Texas cattleman Opie Bedloe comes to Maine to visit his son Joe, a college instructor, and his wife Connie in the hopes of persuading Joe to give up his teaching career and come back to ... See full summary »
Texas cattleman Opie Bedloe comes to Maine to visit his son Joe, a college instructor, and his wife Connie in the hopes of persuading Joe to give up his teaching career and come back to Texas and take over the ranch. When Opie finds out that Connie, who is expecting a baby, can not afford the steaks she yearns for on Joe's salary, Opie, who believes that pregnant women gotta have meat, arranges for the local butcher, Spangenberg to cut his prices in half (with Opie paying the difference) so that Connie can have the meat she desires. Written by
Les Adams <email@example.com>
Joe's father owns a cattle ranch in West Texas. But when Joe and Connie visit the ranch, you can see arid mountain ridges in the near distance as they drive up. West Texas in fact has a very flat terrain - no such mountains are found there. See more »
This is very possibly the worst movie I ever watched. But my wife and I sat through it, remarking later that it was as riveting as a slow-motion train wreck. This movie is so bad, we wondered how it was ever put on film. From initial premise to final scene, everything about this movie is the pits.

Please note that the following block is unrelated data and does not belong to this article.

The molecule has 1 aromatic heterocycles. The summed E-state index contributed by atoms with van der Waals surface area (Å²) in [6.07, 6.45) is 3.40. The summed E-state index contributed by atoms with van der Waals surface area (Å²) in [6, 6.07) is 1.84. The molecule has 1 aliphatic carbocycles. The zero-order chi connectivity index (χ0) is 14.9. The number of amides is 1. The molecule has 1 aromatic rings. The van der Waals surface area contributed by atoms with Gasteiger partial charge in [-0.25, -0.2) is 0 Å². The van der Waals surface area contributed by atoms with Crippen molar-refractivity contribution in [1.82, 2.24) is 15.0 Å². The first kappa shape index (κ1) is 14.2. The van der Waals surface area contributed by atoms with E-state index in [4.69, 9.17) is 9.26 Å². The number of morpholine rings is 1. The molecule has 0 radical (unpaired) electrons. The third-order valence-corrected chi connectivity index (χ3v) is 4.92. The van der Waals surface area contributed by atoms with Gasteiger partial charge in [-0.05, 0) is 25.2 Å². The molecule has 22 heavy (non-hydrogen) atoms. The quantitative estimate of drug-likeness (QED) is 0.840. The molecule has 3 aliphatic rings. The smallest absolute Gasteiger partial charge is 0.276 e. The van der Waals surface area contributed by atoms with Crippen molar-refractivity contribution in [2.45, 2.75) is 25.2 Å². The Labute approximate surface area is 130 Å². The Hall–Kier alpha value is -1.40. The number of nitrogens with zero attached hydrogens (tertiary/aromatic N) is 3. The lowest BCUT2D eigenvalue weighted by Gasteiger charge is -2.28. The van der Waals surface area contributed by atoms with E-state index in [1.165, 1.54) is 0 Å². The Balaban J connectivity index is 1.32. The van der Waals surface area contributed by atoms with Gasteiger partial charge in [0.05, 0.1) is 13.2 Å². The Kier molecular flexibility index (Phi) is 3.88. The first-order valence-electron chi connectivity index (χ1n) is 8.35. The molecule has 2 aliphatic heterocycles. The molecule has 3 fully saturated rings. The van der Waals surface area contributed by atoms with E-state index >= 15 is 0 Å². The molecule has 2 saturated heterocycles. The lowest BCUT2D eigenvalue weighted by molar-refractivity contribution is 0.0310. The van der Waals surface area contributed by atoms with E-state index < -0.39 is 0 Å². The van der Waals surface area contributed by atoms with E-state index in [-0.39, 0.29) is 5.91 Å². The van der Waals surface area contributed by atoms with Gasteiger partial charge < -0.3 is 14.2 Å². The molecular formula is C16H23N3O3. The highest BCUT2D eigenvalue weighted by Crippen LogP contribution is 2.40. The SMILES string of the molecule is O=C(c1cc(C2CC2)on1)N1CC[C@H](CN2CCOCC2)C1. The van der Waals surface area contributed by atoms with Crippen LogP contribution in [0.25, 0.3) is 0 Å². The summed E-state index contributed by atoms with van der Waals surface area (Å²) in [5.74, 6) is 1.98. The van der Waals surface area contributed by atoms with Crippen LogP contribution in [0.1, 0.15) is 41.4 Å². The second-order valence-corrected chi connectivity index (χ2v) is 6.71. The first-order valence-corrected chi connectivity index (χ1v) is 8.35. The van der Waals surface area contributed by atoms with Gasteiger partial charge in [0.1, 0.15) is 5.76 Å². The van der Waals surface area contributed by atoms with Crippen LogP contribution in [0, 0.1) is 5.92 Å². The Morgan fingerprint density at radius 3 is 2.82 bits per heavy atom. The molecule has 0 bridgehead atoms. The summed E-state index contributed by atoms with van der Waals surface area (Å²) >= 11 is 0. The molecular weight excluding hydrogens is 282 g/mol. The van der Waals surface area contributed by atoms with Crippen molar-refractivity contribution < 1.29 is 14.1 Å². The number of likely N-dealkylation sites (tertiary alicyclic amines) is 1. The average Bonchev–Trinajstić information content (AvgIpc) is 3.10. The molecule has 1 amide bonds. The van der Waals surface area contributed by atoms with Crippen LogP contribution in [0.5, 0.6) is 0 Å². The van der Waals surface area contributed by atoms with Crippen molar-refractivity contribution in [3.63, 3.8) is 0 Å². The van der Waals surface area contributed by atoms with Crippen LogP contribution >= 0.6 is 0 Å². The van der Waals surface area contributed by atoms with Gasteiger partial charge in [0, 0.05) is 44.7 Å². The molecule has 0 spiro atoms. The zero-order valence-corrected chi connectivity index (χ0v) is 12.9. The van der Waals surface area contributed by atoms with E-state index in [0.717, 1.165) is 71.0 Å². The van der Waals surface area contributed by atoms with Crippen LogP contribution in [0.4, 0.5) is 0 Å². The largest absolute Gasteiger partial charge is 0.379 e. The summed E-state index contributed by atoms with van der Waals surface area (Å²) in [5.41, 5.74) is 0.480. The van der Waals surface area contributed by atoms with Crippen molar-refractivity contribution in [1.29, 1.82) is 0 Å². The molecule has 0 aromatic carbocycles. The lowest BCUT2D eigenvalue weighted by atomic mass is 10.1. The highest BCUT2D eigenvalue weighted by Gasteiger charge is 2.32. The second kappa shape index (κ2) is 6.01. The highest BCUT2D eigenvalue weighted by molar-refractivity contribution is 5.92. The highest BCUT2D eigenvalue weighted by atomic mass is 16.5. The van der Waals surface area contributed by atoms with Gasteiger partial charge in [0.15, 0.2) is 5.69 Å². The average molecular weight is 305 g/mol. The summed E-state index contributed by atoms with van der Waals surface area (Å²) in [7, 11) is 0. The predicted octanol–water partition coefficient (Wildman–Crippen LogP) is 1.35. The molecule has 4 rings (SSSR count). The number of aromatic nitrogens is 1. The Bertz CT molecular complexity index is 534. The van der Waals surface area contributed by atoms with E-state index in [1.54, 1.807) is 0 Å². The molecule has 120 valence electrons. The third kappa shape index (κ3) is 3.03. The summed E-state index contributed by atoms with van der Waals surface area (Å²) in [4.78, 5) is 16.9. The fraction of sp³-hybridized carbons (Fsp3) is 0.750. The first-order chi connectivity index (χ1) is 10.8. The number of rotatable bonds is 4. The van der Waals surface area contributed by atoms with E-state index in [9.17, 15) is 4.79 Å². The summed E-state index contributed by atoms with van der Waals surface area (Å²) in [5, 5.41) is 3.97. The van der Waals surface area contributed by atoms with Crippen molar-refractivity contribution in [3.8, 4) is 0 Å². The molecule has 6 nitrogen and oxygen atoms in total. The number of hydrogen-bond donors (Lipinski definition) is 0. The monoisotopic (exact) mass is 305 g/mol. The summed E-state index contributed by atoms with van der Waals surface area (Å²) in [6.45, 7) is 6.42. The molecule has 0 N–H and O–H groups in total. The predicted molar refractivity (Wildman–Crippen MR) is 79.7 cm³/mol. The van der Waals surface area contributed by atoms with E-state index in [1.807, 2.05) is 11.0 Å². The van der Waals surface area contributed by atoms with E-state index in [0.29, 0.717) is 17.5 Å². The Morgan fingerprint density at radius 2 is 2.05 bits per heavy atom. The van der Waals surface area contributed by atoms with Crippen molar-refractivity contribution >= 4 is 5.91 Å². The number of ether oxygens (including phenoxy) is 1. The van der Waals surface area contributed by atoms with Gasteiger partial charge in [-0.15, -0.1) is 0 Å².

The premise of the movie is that the faculty at a small Maine college (symbolizing small colleges, in general) is so underpaid that putting red meat of any kind on the table is an extreme luxury, and a real budget-buster. On the other hand, they have money to eat plenty of fish and pay for loads of vitamins. The economics of this film also permit sacrificing cigarettes in order to eat lamb chops. In 1950 how much did cigarettes cost - 20 cents a pack? Whew, that seems like a lot of foregone smoking!
The meddlesome parent of a newlywed couple is hardly an original idea for comedy, but here it never generates a smile. The young couple are portrayed by Janet Leigh and Van Johnson. After his initial appearance, Van Johnson portrays his character as Hamlet, Prince of Denmark, in the deepest of tragedies. Meanwhile, Louis Calhern, Johnson's "Pop" up from Texas, is hamming it up as a wealthy cattleman. Janet Leigh, somewhere in between, seems to think she is June Cleaver before giving birth to Wally. The director never seems to have any of them pulling in the same direction at the same time, consequently the boat just goes 'round and 'round and eventually capsizes.
The preoccupation with meat makes for one of the most bizarre plots ever made into a picture by a Hollywood studio. It was so freaky that I admit to never paying attention to whether the lines, themselves, if delivered by other actors under the direction of another director might have been funny. Let me think... NAAAAH, No Way! But, if you are a movie junkie and want to see a historically bad film - and I don't mean cheesy, like some B sci-fi flick - check this one out. You'll be puzzled hours after you watched it - "Just what hit me?"
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